Enjoy the feast!

First a few greens…(mind your manners Griffin!))

Lucy says yum yum…

Peach thinks mmm mmm good…

Della smiles a yes!

then a side dish, stalks of fresh brussel sprouts…

brussels on grass, delightful….

Dessert anyone?

this morning Luna helped me create some paper art with a punch and found one on her nose!

May your Thanksgiving be filled with gratitude, thankfulness and love.

Because of you

I am spurred on….

by my family, friends, blogger buds and all the wonderful people I have met at shows and beyond. Such encouraging words, ideas and enthusiasm. I have heard from natural dyers who want to link up, knitters who want to knit with my yarns and some who just want to stay in touch through a love of fiber.

As I worked in the studio all week and into tonight getting ready for the show this weekend your energy and friendship spurred me on. My entire journey creating great yarns from our flock of CVM/Romeldales

as well as dyeing successful hues to my fibers using natural dyes has been one of triumph and failure. I finally am looking toward a horizon that is bright and steady. It is your feedback and support that buoys me.

I love you all…it means everything to know you are here.

Good Growth

Our lambs are looking good at six months old with proper weight and conformation.

Left to right: Griffin, Maggie and Lily. Maggie and Lily are twin ewes. Maggie’s birth weight was 10.5#s and Lily’s was 5.5#s and a bottle lamb. You can take a look back at the early days here. After the first few days on the ground, Lily grew steadily and solidly thereafter. Griffin was born big. A single at birth he weighed in at 10.75#s and now a wether, is still just so darn handsome and personable. When looking at sheep for good characteristics one important view is the hind quarters. Each of these lambs show a straight backbone, good spread across the rear, legs not close together, with a solid build and bone structure.

Every feeding the lambs line up at the rack together…awfully cute, eh? Maggie and Lily’s mother, Della, is to the left of Griffin. Quite often the lambs will be flanked by one or the other of the mothers at the hay feeder. Now that we are fully into off-pasture feedings I need to get coats on those lambs to protect the fleeces. That’s always entertaining when they first sport their new duds!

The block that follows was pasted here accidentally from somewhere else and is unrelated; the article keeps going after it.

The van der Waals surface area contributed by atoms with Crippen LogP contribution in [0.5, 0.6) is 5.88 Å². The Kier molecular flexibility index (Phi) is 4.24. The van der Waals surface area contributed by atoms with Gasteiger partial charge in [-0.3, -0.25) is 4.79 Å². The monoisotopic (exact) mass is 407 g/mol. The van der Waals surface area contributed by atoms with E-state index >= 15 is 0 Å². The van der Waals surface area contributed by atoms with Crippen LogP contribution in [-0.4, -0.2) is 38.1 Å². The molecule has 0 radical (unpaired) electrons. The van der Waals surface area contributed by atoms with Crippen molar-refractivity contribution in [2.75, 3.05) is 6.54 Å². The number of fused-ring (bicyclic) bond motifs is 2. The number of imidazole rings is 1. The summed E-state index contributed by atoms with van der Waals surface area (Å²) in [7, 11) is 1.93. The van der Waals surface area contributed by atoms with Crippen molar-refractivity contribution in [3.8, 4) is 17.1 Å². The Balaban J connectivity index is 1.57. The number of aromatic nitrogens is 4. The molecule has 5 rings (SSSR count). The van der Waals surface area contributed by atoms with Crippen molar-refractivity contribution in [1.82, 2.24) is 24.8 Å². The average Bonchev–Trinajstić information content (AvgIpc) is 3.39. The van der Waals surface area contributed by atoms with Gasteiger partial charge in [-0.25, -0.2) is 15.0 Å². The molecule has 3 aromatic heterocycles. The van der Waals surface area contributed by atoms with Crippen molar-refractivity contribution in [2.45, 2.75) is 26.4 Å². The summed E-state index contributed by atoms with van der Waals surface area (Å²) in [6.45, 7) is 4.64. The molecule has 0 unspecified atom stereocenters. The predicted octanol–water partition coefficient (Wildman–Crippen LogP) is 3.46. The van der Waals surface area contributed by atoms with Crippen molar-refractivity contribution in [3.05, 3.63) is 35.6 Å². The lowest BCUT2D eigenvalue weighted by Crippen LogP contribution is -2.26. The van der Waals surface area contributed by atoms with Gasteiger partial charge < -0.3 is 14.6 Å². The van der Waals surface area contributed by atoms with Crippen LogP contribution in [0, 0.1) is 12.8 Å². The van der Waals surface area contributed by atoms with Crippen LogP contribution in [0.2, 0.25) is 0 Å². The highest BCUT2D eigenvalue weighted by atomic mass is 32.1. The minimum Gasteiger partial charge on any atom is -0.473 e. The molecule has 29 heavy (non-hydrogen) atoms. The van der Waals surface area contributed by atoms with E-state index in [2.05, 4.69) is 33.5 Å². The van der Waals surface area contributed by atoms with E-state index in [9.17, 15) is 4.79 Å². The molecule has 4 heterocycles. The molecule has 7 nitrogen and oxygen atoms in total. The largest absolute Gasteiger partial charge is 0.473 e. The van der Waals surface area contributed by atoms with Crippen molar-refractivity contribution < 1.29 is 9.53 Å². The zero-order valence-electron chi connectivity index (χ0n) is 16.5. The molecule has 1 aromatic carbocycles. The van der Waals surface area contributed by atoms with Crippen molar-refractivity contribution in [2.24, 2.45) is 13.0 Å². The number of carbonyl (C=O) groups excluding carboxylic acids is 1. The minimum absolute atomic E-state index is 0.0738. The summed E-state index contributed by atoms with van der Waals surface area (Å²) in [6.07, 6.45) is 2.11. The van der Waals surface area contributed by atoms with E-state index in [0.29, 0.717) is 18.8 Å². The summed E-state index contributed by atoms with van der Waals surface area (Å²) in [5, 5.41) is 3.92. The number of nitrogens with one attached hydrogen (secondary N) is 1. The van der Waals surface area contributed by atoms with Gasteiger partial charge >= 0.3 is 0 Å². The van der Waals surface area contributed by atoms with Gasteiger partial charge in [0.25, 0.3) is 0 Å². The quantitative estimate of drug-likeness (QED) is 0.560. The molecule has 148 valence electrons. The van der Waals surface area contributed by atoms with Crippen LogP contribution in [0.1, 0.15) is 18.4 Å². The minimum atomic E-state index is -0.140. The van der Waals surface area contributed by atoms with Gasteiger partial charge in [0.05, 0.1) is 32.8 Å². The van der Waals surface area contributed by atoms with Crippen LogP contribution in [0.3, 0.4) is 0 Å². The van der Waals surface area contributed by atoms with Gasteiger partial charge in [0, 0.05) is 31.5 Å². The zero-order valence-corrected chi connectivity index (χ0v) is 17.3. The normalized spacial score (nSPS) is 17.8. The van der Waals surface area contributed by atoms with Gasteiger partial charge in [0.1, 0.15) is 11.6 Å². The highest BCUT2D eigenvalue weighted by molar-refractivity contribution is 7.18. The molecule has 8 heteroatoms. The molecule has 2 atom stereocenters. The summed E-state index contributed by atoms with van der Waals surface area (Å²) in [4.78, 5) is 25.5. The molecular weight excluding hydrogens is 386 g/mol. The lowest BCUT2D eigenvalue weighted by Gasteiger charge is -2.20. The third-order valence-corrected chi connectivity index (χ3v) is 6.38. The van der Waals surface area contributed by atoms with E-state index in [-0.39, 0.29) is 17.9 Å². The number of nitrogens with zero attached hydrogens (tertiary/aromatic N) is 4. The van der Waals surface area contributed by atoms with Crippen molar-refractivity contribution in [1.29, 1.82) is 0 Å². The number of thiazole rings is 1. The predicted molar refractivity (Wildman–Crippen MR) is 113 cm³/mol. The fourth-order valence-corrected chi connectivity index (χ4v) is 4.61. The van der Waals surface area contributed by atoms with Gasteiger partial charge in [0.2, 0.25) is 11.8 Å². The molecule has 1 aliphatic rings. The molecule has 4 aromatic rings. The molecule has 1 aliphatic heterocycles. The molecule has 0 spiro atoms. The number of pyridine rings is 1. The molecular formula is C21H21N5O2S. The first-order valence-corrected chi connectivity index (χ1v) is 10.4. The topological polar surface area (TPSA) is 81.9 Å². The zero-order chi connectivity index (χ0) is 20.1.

When the opportunity arises I will catch a photo of Della and Maggie together face on. Their matched resemblance is uncanny and so beautiful.

Her final pasture

Ashley, our most famous, beautiful ewe has gone to greener pastures. Her health has been slowly declining since early summer and with each passing week it has been harder and harder to watch. She still ate well and grazed but she walked ever so slowly from stiffness and lost her eyesight just weeks ago and her hearing was sketchy.

A few days ago we moved her and the rest of the flock back to the winter barn and pasture for the year. Here she was that afternoon, blind and tired but happy. But in the late day when the rest of the flock headed for the barn, Ashley would still be in the pasture, alone and baaaing. She knew they were gone but wasn’t sure how to get back. She couldn’t see and her safety was in jeopardy. Each evening we would lead her back with grain, loving words and a nudge from behind. She hated coming down to the pasture sheds all summer for the night shift. Ashley loved the high life and pasture was her glory. It was a hard transition for sheep and shepherd.

The day after we brought Ashley and the flock home I happened to be outside just at dusk. I heard a round of commotion, low key, but odd. I decided to walk down and double check the barn when I heard Ashley’s big bellow baaa from the wrong direction. She should have been in the barn but she was across the lane. I looked into the dusk and saw Ashley headed into the woods.